Posted in after the diagnosis, coping with chronic illness, coping with life threatening illness, living with chronic illness, Living with Illness

A Piece of the Inaugural Address

Last night I was watching Oprah’s show, the day after President Obama’s inauguration.  The two guests I was most taken by were Jon Bon Jovi   and Presidential historian Doris Kearns Goodwin.  If you have never read any of Ms. Goodwin’s works I strongly urge you to read her accounts of some of our most famous Presidents.  As the panel was talking they were asked about their favorite moments and each referenced a quote in the inaugural speech.  I realized that even though I watched the speech I missed parts so this morning I printed the speech for review.

Reading the speech I landed on a phrase that caught my attention, “The time has come to reaffirm our enduring spirit; to choose our better history…” .  Can you feel the power in that phrase?  The idea that you can choose a better history is an affirming concept.  It puts you, the person facing a chronic or life-threatening illness in the driver seat.  It promotes the idea that you must seize every moment, every decision and every experience because they are the legacy left behind when you leave this world.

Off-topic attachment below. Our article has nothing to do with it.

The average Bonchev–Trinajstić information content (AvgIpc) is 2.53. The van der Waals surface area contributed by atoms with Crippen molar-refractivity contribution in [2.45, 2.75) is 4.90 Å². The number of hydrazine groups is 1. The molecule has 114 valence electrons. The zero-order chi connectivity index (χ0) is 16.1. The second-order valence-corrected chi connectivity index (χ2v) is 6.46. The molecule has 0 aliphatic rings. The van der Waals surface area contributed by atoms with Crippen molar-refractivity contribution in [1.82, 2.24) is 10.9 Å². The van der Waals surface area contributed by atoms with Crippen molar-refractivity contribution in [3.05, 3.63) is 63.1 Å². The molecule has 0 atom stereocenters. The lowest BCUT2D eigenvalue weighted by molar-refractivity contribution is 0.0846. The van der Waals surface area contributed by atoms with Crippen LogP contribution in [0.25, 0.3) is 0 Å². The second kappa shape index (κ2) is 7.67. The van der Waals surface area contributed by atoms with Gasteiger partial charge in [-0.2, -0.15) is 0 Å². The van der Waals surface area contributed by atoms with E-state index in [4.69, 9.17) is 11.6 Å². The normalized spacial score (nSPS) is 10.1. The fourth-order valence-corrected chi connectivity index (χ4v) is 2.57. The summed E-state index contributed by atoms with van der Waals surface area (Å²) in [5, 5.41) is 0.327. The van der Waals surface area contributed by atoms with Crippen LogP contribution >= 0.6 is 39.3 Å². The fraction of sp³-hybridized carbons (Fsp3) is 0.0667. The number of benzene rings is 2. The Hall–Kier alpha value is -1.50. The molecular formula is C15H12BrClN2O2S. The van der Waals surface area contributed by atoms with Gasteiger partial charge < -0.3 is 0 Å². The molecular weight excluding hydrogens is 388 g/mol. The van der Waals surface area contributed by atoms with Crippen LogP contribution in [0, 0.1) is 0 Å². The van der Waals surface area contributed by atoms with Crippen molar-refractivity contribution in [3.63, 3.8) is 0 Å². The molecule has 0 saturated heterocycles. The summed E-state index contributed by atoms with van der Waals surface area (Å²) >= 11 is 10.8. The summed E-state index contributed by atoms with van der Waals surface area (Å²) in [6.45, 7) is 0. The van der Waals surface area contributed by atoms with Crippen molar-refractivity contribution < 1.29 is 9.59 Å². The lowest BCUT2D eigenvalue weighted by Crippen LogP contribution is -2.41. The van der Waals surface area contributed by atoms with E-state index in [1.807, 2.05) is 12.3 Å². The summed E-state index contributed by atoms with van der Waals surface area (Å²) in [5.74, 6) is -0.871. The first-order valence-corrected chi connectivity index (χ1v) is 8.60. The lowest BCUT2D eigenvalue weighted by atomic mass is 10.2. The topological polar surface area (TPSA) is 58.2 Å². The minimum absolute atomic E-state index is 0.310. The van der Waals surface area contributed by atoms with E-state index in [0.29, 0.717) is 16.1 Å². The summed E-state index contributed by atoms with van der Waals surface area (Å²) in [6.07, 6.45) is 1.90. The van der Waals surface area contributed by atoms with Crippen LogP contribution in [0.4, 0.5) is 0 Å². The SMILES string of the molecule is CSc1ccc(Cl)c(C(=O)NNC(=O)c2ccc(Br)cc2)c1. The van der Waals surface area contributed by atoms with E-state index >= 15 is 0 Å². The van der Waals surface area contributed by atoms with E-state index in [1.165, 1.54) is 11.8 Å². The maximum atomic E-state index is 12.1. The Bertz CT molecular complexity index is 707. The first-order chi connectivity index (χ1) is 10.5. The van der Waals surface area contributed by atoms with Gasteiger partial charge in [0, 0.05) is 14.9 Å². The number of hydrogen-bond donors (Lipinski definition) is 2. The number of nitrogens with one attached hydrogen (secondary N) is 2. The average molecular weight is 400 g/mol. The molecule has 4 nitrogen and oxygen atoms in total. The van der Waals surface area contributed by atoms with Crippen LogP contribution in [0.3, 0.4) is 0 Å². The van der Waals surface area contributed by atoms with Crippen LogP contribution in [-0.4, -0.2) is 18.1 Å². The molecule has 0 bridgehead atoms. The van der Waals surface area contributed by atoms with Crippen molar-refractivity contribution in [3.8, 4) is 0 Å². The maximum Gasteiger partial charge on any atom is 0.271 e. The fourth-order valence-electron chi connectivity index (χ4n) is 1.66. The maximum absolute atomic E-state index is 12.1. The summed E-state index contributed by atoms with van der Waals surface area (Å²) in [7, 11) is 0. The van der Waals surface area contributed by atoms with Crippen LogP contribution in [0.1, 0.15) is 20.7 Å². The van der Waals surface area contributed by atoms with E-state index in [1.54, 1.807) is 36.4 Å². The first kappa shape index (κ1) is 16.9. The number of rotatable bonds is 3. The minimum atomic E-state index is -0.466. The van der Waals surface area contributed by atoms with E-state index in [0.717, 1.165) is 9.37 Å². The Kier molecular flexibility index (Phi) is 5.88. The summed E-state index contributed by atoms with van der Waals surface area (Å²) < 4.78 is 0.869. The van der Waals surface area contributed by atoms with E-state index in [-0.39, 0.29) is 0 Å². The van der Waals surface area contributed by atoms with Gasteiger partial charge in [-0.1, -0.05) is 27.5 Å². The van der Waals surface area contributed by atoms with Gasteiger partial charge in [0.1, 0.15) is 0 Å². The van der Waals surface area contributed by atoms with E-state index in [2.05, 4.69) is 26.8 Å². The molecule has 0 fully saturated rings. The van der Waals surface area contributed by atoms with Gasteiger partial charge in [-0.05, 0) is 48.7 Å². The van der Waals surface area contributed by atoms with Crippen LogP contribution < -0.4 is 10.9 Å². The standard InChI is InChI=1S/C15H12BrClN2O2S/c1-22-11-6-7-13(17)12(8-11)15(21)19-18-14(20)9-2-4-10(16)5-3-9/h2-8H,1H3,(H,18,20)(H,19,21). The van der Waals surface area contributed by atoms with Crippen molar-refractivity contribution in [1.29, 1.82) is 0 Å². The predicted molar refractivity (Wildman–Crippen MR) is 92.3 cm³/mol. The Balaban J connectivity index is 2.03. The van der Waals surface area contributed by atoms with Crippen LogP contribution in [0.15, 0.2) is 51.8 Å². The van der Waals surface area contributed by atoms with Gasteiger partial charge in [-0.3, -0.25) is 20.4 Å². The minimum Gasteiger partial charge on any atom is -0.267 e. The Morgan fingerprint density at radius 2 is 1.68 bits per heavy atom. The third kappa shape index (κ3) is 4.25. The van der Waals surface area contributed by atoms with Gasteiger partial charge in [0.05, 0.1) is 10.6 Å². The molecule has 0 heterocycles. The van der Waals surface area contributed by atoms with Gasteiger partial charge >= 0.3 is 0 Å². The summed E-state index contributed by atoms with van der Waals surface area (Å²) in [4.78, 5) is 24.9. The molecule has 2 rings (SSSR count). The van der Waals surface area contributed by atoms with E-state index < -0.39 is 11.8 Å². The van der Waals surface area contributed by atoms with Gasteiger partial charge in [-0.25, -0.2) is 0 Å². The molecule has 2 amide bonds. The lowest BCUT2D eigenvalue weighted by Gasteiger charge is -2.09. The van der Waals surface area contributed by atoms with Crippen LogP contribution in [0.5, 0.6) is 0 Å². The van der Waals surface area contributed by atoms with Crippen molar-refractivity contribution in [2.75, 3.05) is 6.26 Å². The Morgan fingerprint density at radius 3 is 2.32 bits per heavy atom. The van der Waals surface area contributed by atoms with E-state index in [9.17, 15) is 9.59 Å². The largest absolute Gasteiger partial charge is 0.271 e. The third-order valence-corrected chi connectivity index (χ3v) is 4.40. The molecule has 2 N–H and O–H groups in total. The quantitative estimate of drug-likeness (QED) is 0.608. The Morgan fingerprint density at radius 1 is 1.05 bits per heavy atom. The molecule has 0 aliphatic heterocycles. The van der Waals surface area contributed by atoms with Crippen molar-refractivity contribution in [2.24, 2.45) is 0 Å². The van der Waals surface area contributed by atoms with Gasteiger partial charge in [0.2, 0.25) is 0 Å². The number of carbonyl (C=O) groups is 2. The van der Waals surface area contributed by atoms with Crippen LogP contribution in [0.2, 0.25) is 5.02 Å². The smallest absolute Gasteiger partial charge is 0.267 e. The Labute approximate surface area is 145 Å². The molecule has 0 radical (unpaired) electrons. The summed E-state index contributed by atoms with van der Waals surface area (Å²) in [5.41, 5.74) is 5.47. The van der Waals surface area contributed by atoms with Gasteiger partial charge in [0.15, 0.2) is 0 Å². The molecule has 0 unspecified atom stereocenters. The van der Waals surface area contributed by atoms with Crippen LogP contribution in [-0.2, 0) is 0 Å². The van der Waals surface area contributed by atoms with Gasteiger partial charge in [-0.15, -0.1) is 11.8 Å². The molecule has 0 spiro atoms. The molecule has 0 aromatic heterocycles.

In order to “choose our better history” means you must be present when walking in this world.  It requires that you be in your body, connect the mind, body and spirit on a conscious level and make the connection between cause and effect.  As the person in charge your decisions dictate your actions.  It also means that you are responsible for your actions so make them wisely.  It’s not about correcting mistakes you may feel you’ve made in the past; it’s about starting a new chapter.  It’s the freedom to change the course of your biography to a healthier, more life-affirming direction.

I couldn’t have stated the concept more eloquently so I’m thankful to and for our new President.  Print out the speech and see what resonates for you.  Take it beyond the state of the nation and apply it to the “state of you”.  What was particularly powerful for you?  What struck a nerve?  What will you do differently since being touched by those powerful words?